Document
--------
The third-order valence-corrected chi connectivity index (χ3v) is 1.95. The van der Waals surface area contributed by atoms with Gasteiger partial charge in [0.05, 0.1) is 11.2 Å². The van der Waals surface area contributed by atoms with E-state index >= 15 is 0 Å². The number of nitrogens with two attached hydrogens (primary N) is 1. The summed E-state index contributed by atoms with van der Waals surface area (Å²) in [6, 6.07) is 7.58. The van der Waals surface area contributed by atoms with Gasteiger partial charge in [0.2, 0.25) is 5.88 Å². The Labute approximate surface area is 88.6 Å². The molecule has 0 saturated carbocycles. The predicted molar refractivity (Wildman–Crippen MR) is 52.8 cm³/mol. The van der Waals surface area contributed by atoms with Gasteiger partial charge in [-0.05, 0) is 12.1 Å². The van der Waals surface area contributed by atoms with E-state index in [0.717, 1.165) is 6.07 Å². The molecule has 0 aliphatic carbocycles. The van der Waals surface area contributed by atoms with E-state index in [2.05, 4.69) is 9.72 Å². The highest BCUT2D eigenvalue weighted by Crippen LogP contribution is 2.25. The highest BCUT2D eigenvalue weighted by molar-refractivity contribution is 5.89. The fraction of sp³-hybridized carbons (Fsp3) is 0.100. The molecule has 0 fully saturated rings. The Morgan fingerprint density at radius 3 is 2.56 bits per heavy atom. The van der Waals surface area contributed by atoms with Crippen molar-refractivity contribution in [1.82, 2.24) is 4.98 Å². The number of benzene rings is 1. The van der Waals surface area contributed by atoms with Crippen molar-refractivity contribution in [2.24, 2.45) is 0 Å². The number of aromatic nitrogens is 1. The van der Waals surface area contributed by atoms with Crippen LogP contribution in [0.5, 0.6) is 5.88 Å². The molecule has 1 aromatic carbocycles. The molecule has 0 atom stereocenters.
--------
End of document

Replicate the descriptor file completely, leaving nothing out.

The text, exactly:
The third-order valence-corrected chi connectivity index (χ3v) is 1.95. The van der Waals surface area contributed by atoms with Gasteiger partial charge in [0.05, 0.1) is 11.2 Å². The van der Waals surface area contributed by atoms with E-state index >= 15 is 0 Å². The number of nitrogens with two attached hydrogens (primary N) is 1. The summed E-state index contributed by atoms with van der Waals surface area (Å²) in [6, 6.07) is 7.58. The van der Waals surface area contributed by atoms with Gasteiger partial charge in [0.2, 0.25) is 5.88 Å². The Labute approximate surface area is 88.6 Å². The molecule has 0 saturated carbocycles. The predicted molar refractivity (Wildman–Crippen MR) is 52.8 cm³/mol. The van der Waals surface area contributed by atoms with Gasteiger partial charge in [-0.05, 0) is 12.1 Å². The van der Waals surface area contributed by atoms with E-state index in [0.717, 1.165) is 6.07 Å². The molecule has 0 aliphatic carbocycles. The van der Waals surface area contributed by atoms with E-state index in [2.05, 4.69) is 9.72 Å². The highest BCUT2D eigenvalue weighted by Crippen LogP contribution is 2.25. The highest BCUT2D eigenvalue weighted by molar-refractivity contribution is 5.89. The fraction of sp³-hybridized carbons (Fsp3) is 0.100. The molecule has 0 fully saturated rings. The Morgan fingerprint density at radius 3 is 2.56 bits per heavy atom. The van der Waals surface area contributed by atoms with Crippen molar-refractivity contribution in [1.82, 2.24) is 4.98 Å². The number of benzene rings is 1. The van der Waals surface area contributed by atoms with Crippen molar-refractivity contribution in [2.24, 2.45) is 0 Å². The number of aromatic nitrogens is 1. The van der Waals surface area contributed by atoms with Crippen LogP contribution in [0.5, 0.6) is 5.88 Å². The molecule has 1 aromatic carbocycles. The molecule has 0 atom stereocenters.